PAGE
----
Fidgetstyle, stomp and holler, discofox and skweee - confused at the bizarre music genres popping up on your Spotify playlists of 2017? NME's king of genre-inventing answers back
Big black sludge fan, are we? Heavily into your deep discofox, we see. Major consumer of vegan straight edge, fidgetstyle or skweee? As our Facebook feeds fill with people proudly posting their Spotify stats for 2017, listing their most played songs, artists and genres (we get it, you like music), it’s been most enlightening to find out which of the streaming service’s 1,400 obscure genre categories your nearest and dearest most favour. If they’ve been hammering the Mumford and Lumineers streams all year, they rank highly as fans of ‘stomp and holler’. Rack up hefty playtime with Californian robot-ravers Klaypex and they’ll be classed as key members of the catstep scene.
Now, as the undisputed world champions of making up nonsensical genres – this very writer, for instance, was even behind a short-lived early-noughties scene bafflingly entitled No Name – we at NME see this as a challenge. If Spotify have taken the gloves off, we’re happy to go to a bareknuckle blues gig with them. Here are the genres we feel should be added to their bewildering array…
A really great genre, the best in the world. Huge. Built around beats made from gunshots, bricklaying and golf strokes, Trumpstep has often been criticised for sounding incoherent, paranoid and ineffectual, but has gained fans nonetheless. Many tracks in the genre, such as ‘The Lawyer Said It’ by Fake News and Bigly’s controversial ‘Grabbed ‘Em By The Pussy (Still Not Impeached)’ – build from the sound of frenzied tapping on an iPhone at 3am to climaxes uncannily resembling nuclear conflagration.
With the revolution in mobile dating apps, emos have a million more outlets for rejection and alienation. Hence the rise of tindo and its sub-genre sadswipe, a scene in which having zero matches is a badge of honour and anguished punk songs such as ‘I’m Never Right (Swiped)’ by Roadkill Profile Pic always end with Siri answering the question “why am I unworthy of love?”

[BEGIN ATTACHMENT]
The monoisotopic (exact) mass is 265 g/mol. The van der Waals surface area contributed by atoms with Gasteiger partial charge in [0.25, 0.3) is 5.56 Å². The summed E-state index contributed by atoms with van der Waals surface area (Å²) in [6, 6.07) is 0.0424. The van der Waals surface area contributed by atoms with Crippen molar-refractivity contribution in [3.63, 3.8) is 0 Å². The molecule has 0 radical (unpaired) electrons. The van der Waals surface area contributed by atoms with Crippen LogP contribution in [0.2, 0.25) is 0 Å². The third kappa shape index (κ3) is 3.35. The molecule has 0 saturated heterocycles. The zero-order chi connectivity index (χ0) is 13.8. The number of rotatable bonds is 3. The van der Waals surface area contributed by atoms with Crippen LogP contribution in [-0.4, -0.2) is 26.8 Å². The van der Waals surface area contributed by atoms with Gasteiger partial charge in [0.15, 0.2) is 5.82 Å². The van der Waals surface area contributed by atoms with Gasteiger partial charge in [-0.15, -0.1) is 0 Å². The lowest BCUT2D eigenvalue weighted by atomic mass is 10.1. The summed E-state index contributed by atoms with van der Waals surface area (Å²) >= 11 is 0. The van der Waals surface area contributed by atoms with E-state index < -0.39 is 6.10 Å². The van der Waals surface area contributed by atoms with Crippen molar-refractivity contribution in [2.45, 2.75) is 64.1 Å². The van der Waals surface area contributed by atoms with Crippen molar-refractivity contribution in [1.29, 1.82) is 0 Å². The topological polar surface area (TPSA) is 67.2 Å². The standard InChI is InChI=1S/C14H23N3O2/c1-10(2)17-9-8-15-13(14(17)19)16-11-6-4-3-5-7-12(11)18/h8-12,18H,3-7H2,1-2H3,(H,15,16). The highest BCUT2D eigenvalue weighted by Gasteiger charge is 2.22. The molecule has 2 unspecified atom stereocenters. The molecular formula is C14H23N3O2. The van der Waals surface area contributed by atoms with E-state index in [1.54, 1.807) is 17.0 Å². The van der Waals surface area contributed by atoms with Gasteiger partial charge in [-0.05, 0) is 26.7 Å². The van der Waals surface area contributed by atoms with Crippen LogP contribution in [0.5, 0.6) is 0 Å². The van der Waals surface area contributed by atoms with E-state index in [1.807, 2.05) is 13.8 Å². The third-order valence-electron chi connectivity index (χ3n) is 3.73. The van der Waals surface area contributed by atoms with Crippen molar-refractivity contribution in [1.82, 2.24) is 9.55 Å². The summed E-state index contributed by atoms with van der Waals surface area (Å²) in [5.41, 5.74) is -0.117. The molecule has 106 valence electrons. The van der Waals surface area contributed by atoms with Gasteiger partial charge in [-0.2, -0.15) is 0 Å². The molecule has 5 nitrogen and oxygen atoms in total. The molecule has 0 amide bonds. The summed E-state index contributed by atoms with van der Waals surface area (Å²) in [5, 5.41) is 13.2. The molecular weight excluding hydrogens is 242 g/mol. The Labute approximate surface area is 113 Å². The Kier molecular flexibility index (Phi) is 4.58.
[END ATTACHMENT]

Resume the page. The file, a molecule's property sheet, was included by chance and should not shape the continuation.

Released in 28-hour batches, Flixpop albums stretch one simple melody out over numerous lengthy, often tedious tracks, but compel you to keep listening by putting the chorus at the very end, then starting the next track before the previous one has finished and bridging them with the words “Alexa, order pizza”. You’ll have heard your friends raving about Flixpop acts such as No Spoilers, Binge Yourself Blind, Stranger Thrones, Life Back Please and Didn’t We Used To Have Sex?.
Basically just Cigarettes After Sex.
Named after the part of the brain that controls time perception, Shatner’s bassoon is a kind of disturbing chill-drone in which one second of an over-acted soliloquy is electronically stretched out to last a whole month. Only enjoyable on a hefty dose of clarkycat with a spunky backpack chaser.
The dickpic genre encompasses any music you don’t actually want to listen to, but are unexpectedly forced to. YouTube album ads, shit Spotify playlist suggestions, Ed Sheeran’s ‘The Shape Of You’ in pubs, U2’s ‘Songs Of Innocence’ album, that sort of thing. Against our will, then, we are all unwilling dickpic ‘fans’.
Also known as Hopkinstronica, trollwave has exploded since the Brexit vote, a gentle background grumble of sound occasionally interrupted by a vocalist shrieking something morally objectionable about refugees. Championed by LBC Radio, the genre has come into its own over the past 18 months, and some established acts are jumping on the bandwagon. Take Morrissey who, it recently appears, has always had a trollwave element to his music.